LatAm now holds 8% of the worldwide GDP, summing USD 5,8T. Ecommerce penetration has more than doubled in the region since the pandemic began. A high % of Latin Americans do not have bank accounts. Still, more than 30% are millennials who request for digital inclusion and want to pay for services such as Uber, Netflix, Spotify. This provides a fertile ground for disruption and innovation. The regulation plays a key role in the promotion of a financial inclusion considering that purchase patterns are changing dramatically in Latin America as consumers grow more confident with digital channels. The pillars for an exploding neobank industry are set. Nevertheless, cash is still very relevant in this scenario. It is cultural for latinos and is here to stay. New alternative payment methods are gaining traction, such as new prepaid cards and e-wallets which are booming in LatAm, and governments are relying on them to distribute emergency aids.
How have you seen the global fintech market respond to the Covid-19, in general, in the way new solutions were introduced during this time, in LatAm what were some of the biggest responses from fintechs?
LatAm has historically been known for its “financial exclusion”. Only about 50% of the LatAm population have access to a bank account, and this is driven by both the demand and supply side. Insufficient or variable income is considered a reason on the demand side for not opening a bank account, as much as the low formal workforce participation and the poor perceptions of the banking sector. Turning to the supply side we must consider that costs charged by banks appear to be serious barriers for many of the unbanked, as much as the low bank branch coverage in rural areas. One might expect that banks would customize products to meet demand for financial services across different segments of the population. But this is not always the case. New technologies can help solve this gap, and that’s how neobanks and fintechs are leading in providing solutions to help people manage their money digitally. This trend has been here for a while, but with Covid-19, the adoption of new technologies has accelerated.
Digital wallets for instance have boomed throughout LatAm. These are uncountable, with QR codes, and prepaid cards (Ualá, Nequi, Machpay, among others). These tools have become a key player for governments to provide emergency aids and payments to businesses from the government. Because of this, new payment alternatives have gained force and the migration trend from cash to the digital world through different channels is now a reality. This is mainly driven by innovation, investment and regulation.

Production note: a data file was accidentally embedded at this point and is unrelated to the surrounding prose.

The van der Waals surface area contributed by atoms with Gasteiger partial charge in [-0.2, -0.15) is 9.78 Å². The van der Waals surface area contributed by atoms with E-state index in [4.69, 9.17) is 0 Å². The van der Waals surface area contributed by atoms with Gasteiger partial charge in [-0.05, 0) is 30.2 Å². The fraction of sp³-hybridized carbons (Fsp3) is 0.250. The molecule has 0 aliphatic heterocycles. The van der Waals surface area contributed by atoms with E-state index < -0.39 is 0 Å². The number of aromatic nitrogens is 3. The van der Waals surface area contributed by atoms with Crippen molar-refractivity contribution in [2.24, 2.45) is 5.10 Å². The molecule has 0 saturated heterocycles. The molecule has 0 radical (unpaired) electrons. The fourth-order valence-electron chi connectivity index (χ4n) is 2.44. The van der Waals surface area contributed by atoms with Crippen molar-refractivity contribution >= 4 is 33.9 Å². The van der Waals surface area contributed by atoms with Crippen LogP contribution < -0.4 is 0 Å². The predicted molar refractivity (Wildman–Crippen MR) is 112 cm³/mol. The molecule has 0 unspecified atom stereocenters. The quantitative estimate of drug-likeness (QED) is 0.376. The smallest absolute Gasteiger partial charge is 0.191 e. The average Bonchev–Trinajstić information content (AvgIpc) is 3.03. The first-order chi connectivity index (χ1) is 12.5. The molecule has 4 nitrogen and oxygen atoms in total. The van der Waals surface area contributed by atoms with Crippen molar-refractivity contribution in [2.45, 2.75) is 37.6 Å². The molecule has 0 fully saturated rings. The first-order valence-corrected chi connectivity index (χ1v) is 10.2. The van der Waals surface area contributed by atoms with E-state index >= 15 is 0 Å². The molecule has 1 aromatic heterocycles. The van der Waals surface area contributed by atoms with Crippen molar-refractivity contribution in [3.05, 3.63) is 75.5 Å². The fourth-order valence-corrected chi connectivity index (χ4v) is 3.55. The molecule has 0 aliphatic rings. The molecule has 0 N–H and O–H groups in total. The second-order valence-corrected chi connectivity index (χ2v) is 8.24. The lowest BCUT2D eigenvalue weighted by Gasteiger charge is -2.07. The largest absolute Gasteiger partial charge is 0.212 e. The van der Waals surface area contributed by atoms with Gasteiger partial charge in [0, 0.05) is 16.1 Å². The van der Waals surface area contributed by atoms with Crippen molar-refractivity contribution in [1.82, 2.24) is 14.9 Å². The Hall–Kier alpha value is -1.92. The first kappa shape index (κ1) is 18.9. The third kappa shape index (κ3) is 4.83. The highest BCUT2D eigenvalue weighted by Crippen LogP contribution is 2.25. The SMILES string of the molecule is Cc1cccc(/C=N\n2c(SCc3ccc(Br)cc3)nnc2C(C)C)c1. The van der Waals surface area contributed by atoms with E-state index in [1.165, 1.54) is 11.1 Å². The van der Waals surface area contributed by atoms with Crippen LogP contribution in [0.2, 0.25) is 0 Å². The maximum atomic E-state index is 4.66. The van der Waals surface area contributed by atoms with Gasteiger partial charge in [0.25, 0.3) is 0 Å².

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What do you feel will change in fintech in 2021? Given the overview of what fintech looks like today in 2020 and this evolving space: how would you describe this market over the next decade? What will be some of the more dominant categories in future?
I can’t imagine an overnight change. I believe the trends we’re seeing, related to digital and financial inclusion, instant payments, contactless, blockchain, cybersecurity, artificial intelligence, will keep consolidating as companies keep embracing these. We’re adapting and the regulatory aspect is key for all these to evolve and mature. Authorities and digital providers have found in the financial and digital inclusion the grounds for an open dialogue to transform the traditional financial systems and provide access to the vast majorities. Digital banking, cryptocurrency, artificial intelligence and blockchain technology remain on the path of totally changing the face of financial transactions worldwide. And fintech regulation and data policies must run together to provide secure infrastructure for users to adapt and adopt these new habits.
Latin American countries need more regulatory framework and more competition. This is ongoing already, we’ve seen Fintech Law in Mexico, end of historical acquiring monopoly in Chile, interoperability in Peru, opening to new acquirers in Colombia, the launch of PIX instant payments in Brazil coming soon. All these changes are needed so that LatAm can capitalize on new fintech technology to the fullest.
As banking institutes and financial institutions focus on digitizing every aspect of their operations and offering, how are you seeing payment platforms and fintechs partner more closely to provider better services?